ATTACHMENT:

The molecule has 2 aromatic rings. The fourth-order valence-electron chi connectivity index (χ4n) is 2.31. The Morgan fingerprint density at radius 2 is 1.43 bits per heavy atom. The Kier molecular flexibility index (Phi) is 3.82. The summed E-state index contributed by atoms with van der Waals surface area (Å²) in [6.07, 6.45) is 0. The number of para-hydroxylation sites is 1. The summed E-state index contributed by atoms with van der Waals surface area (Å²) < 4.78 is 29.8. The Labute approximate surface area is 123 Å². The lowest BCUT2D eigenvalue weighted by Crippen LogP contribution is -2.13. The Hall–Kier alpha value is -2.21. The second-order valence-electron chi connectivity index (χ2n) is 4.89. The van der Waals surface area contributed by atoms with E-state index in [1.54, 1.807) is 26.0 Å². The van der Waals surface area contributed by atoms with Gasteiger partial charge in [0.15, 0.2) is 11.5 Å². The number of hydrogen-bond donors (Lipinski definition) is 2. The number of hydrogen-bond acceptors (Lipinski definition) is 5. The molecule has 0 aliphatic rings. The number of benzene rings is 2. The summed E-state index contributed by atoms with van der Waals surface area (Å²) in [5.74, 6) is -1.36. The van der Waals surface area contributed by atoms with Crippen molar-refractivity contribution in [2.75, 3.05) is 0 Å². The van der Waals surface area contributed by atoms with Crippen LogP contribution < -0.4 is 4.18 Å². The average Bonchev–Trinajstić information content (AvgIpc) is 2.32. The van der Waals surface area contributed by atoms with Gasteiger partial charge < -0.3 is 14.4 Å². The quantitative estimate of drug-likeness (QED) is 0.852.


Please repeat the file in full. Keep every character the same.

The molecule has 2 aromatic rings. The fourth-order valence-electron chi connectivity index (χ4n) is 2.31. The Morgan fingerprint density at radius 2 is 1.43 bits per heavy atom. The Kier molecular flexibility index (Phi) is 3.82. The summed E-state index contributed by atoms with van der Waals surface area (Å²) in [6.07, 6.45) is 0. The number of para-hydroxylation sites is 1. The summed E-state index contributed by atoms with van der Waals surface area (Å²) < 4.78 is 29.8. The Labute approximate surface area is 123 Å². The lowest BCUT2D eigenvalue weighted by Crippen LogP contribution is -2.13. The Hall–Kier alpha value is -2.21. The second-order valence-electron chi connectivity index (χ2n) is 4.89. The van der Waals surface area contributed by atoms with E-state index in [1.54, 1.807) is 26.0 Å². The van der Waals surface area contributed by atoms with Gasteiger partial charge in [0.15, 0.2) is 11.5 Å². The number of hydrogen-bond donors (Lipinski definition) is 2. The number of hydrogen-bond acceptors (Lipinski definition) is 5. The molecule has 0 aliphatic rings. The number of benzene rings is 2. The summed E-state index contributed by atoms with van der Waals surface area (Å²) in [5.74, 6) is -1.36. The van der Waals surface area contributed by atoms with Crippen molar-refractivity contribution in [2.75, 3.05) is 0 Å². The van der Waals surface area contributed by atoms with Crippen LogP contribution < -0.4 is 4.18 Å². The average Bonchev–Trinajstić information content (AvgIpc) is 2.32. The van der Waals surface area contributed by atoms with Gasteiger partial charge < -0.3 is 14.4 Å². The quantitative estimate of drug-likeness (QED) is 0.852.